Top Nuclear Negotiator

Posted in Hassan Rouhani


Rouhani was appointed the head of Iran’s nuclear negotiating team on October 6, 2003, several weeks after the International Atomic Energy Agency (IAEA) issued a report, stating Iran was concealing nuclear enrichment and reprocessing activities.

Under IAEA rules, the findings of the report should have been referred to the UN Security Council for consideration of sanctions. Instead, the IAEA issued a series of demands to rectify Iran’s breaches.

Rouhani, then Secretary of Iran’s Supreme National Security Council (SNSC), the top decision-making body on security issues, stepped into the breach and took over negotiations with the IAEA. He remained at this post until August 15, 2005, when he resigned, following the election of Mahmoud Ahmadinejad as President of Iran. Below is an overview of Iran’s nuclear events during Rouhani’s tenure as head nuclear negotiator.

Deceptions & Violations

The PMOI disclosed Iran's secret nuclear enrichment facility at Natanz, triggering an investigation by the International Atomic Energy Agency (IAEA) that concluded Iran had failed to disclose its nuclear enrichment and reprocessing activities.In August 2002, the National Council of Resistance of Iran (NCRI) revealed at a press conference in Washington, D.C. the existence of two secret facilities under construction in Iran that were involved in the production of weapons-grade nuclear fuel.1  One facility was located in the desert town of Natanz and the other was a heavy water production plant in Arak.

Based on this information, the IAEA conducted inspections of nuclear facilities in Iran. In a 30-page report, it concluded Iran had:

1. Secretly conducted plutonium reprocessing experiments using spent nuclear fuel at two facilities in Tehran in 1988 and 1992. (Iran claimed the experiments were just to learn about the nuclear fuel cycle.

2. For 12 years it had operated a secret uranium enrichment program that utilized lasers.

3. Had imported uranium hexafluoride from China to test centrifuges for its uranium enrichment program.  The tests were conducted from 1998-02.  The centrifuges were later moved to an underground complex near Natanz.

IAEA inspectors sought to examine the Kalaye Electric Company in March 2003, but were refused access.  Iran claimed the facility was a watch factory.  In reality, it was Iran’s primary centrifuge R&D pilot enrichment facility between 1995-2002.

When inspectors finally gained access to the site in August 2003 they found walls had recently been removed, floors were covered with new concrete, and a significant portion of the complex had been repainted.

Iran admitted it had conducted enrichment experiments at the facility, but claimed the tests were only simulations and did not involve nuclear material. IAEA conducted tests at the site using sophisticated technology and found trace amounts of uranium that had been enriched to a level usable in weapons.

Given the evidence, Iran admitted it had conducted tests involving small amounts of uranium gas imported from China in 1991.  (Trace amounts were also detected on centrifuges at the Natanz plant.  Iran claimed the centrifuges were contaminated with weapons-grade uranium when they were purchased on the black market.)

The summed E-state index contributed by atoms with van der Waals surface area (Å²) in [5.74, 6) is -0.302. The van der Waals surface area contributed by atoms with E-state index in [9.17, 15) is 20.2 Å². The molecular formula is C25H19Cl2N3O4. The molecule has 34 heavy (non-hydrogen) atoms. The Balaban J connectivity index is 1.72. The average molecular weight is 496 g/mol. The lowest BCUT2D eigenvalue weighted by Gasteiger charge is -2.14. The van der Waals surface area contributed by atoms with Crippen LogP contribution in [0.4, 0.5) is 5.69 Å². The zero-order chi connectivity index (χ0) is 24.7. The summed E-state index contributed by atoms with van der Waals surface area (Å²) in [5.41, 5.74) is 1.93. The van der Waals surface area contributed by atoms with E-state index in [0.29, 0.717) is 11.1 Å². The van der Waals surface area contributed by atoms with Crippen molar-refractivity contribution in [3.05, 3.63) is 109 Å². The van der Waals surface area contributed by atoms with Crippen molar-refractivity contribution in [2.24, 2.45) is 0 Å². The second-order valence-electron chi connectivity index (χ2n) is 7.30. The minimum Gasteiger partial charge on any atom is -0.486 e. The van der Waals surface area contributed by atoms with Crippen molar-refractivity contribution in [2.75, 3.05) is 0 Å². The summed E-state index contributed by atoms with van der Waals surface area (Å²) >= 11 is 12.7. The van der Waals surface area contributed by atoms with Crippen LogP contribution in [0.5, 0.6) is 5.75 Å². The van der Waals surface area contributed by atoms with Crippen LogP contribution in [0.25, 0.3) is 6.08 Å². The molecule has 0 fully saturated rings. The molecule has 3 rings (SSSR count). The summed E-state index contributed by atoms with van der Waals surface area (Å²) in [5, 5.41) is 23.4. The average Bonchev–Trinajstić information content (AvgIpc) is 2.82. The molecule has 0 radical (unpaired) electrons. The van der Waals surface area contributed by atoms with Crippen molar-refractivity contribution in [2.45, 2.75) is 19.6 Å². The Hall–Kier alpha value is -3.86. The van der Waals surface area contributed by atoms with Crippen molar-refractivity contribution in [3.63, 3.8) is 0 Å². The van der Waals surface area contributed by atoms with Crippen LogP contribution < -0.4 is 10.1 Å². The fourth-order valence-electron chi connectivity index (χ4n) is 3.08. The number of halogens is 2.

According to a European diplomat, Iran’s actions were an “attempt to prevent inspectors from successfully discovering what had happened there previously."2

As a signatory to the NPT, Iran is required to disclose information on nuclear material, its processing, and its use.  The IAEA concluded:

"Based on all information currently available to the agency, it is clear that Iran has failed in a number of instances over an extended period of time to meet its obligations under its safeguard agreement with respect to the reporting of nuclear material and its processing and use."3

Having determined Iran had concealed enrichment experiments in breach of its obligations, under IAEA rules, the violations “should have been reported to the Security Council,” according to the IAEA.4  Instead, the Agency demanded that Iran:

1. Fully disclose its nuclear program 
2. Agree to tougher inspections
3. Suspend enrichment of uranium

The IAEA set a deadline of October 31, 2003 for Iran to turn over the information on its nuclear program.  If Iran failed to provide the data, it would be declared in breach of the Non-Proliferation Treaty (NPT) and the case would be referred to the UN Security Council, which could impose sanctions.

On October 6, 2003, Supreme Leader Ayatolah Ali Khamenei directed Rouhani to take over Iran’s negotiations with the IAEA.  President Khatami and his cabinet were pushed aside and thereafter were largely excluded from negotiations.5

On October 21, 2003, Iran agreed to the IAEA demands, including signing an additional protocol to allow inspectors unfettered access to nuclear sites.  Rouhani also announced Iran would suspend its production of enriched uranium to calm worries that it was embarked on a nuclear weapons program.  He described this action as an attempt to show "good will and build confidence."6

"We have accepted the protocol and we will precisely work within its contents," Rouhani said.7  But then later he sent a letter to the IAEA that stated the inspectors would not be permitted to enter sites that are not linked to Iran’s nuclear activities.”8  Rouhani claimed the government had concerns about allowing inspectors access to military facilities and the implications for Iranian sovereignty.9